If you’re reading this, chances are you’re either dealing with some signs of bed bugs, bites or you’re being an informed person before a trip. In any case, this article will help you with everything you need to know about bed bugs and specifically dealing with bed bugs while backpacking.
A few years ago, before we started backpacking full time my knowledge of bed bugs was limited to “I hate those little itchy f*ckers!” That all changed once we started backpacking around Central America and Eastern Europe.
Bed bugs were everywhere and we quickly had to become experts on how to deal with bites and most importantly how to avoid bed bugs whilst backpacking.
First Some Bed Bug Facts
What Do They Look Like?
Bed bugs are the nomadic Dracula’s of modern-day life. However, instead of black capes and appearing on Sesame Street, they are flat, oval-shaped insects the size of an apple seed. So, unlike what most people think, they are actually quite easy to spot with the naked eye.
Bed bugs start out as eggs the size of a dust particle and grow into adults over several months. The adult female bed bugs can lay millions of eggs over a lifetime. Or, enough to infest a whole room with a few thousand in just a few weeks.
How Much Do Bed Bugs Bite?
Like Dracula, bed bugs hunt at night. Once they smell the carbon dioxide given off by a sleeping human, they come out to start sucking your precious blood. They then feed for 3 to 10 minutes before getting full and creeping off into the dark to digest their food. They will then come back another 3 to 4 times during the night (breakfast-lunch-dinner) after they have finished digesting your blood.
Blood is the only food for bed bugs, it’s what they require to grow big and strong. Impressively, they can go a whole year without feeding while waiting for their next victim.
Where Do Bed Bugs Come From?
Bed bugs hide in mattresses, bed frames, cracks in walls, picture frames, backpacks and basically anywhere that has an opening the thickness of a credit card.
They can live in temperatures anywhere from -32C to 45C happily. When it’s on the lower end and they are a bit cold they’ll just have a bit of a snooze until it warms up and they want to get active.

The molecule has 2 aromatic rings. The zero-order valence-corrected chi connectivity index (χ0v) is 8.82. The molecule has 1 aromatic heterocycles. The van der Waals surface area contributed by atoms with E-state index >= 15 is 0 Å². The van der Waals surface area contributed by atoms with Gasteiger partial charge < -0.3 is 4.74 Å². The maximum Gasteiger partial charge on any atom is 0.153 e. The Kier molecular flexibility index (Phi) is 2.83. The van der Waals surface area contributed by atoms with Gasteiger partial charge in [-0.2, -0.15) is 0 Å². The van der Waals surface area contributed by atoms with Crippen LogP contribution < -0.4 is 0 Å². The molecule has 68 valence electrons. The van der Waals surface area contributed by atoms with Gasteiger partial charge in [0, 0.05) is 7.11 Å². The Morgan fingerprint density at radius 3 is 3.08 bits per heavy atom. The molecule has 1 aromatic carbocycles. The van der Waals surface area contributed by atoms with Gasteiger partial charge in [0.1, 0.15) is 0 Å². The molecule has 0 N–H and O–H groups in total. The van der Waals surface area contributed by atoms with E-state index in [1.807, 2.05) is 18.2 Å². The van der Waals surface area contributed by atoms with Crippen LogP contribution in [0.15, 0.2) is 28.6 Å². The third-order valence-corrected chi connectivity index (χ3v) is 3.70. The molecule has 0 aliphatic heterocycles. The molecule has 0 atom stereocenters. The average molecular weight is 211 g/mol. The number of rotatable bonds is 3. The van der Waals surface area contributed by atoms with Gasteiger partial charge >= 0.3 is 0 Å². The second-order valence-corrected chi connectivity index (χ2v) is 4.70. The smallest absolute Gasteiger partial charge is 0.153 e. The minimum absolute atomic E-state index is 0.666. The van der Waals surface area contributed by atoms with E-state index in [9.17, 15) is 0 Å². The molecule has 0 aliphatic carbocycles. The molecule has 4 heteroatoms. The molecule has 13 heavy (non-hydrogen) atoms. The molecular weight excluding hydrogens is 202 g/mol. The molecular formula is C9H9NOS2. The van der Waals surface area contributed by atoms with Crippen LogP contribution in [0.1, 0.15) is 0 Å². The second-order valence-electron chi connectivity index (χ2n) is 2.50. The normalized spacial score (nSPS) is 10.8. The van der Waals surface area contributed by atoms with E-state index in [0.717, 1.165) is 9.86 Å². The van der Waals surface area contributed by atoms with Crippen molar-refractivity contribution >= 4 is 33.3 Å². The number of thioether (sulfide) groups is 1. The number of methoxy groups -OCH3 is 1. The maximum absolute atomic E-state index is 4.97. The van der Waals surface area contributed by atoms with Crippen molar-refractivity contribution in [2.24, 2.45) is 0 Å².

Related post: The best party hostels in Central America
What Happens When You Get Bitten By a Bed Bug?
You’ll wake up with some red dots that aren’t very itchy. In a few days, though, this will change and they’ll become extremely itchy. This will continue for a week until they go away by themselves.
The bites normally follow a line where your exposed skin is in contact with your clothes or the bed.
How Do You Treat Bed Bug Bites?
The bites aren’t that itchy until you start scratching and then it becomes a big mental battle. As much as you want to, and you think it will give you relief, don’t scratch.
To help relieve some of the discomforts, washing the bites with warm water helps. This also prevents the spread of infection. If you do lose the mental battle and begin scratching, you could get some anti-itch cream (like corticosteroid cream).
If your bites start to have any of the following symptoms, you should see someone who can prescribe some proper medicine;
- Allergic reaction
- You have hives or swollen red skin
- Infected bites (painful, pussy and oozy)
- Infections normally come from scratching the bites too much and thereby opening the skin.
How Do You Know It’s a Bed Bug Bite?
Bed bug bites can be brushed off as other insect bites or skin conditions. This means the bed bug infestation goes untreated and they keep thriving and multiplying. To be sure that it’s actually bed bugs, you should look for signs of them living where you’ve been sleeping.
It’s hard to spot the babies and eggs, but the adults are quite easy to see. As mentioned, they are about the size of an apple seed, flat, oval-shaped and brown. When they have just fed they will be much rounder, longer and have a transparent reddish colour.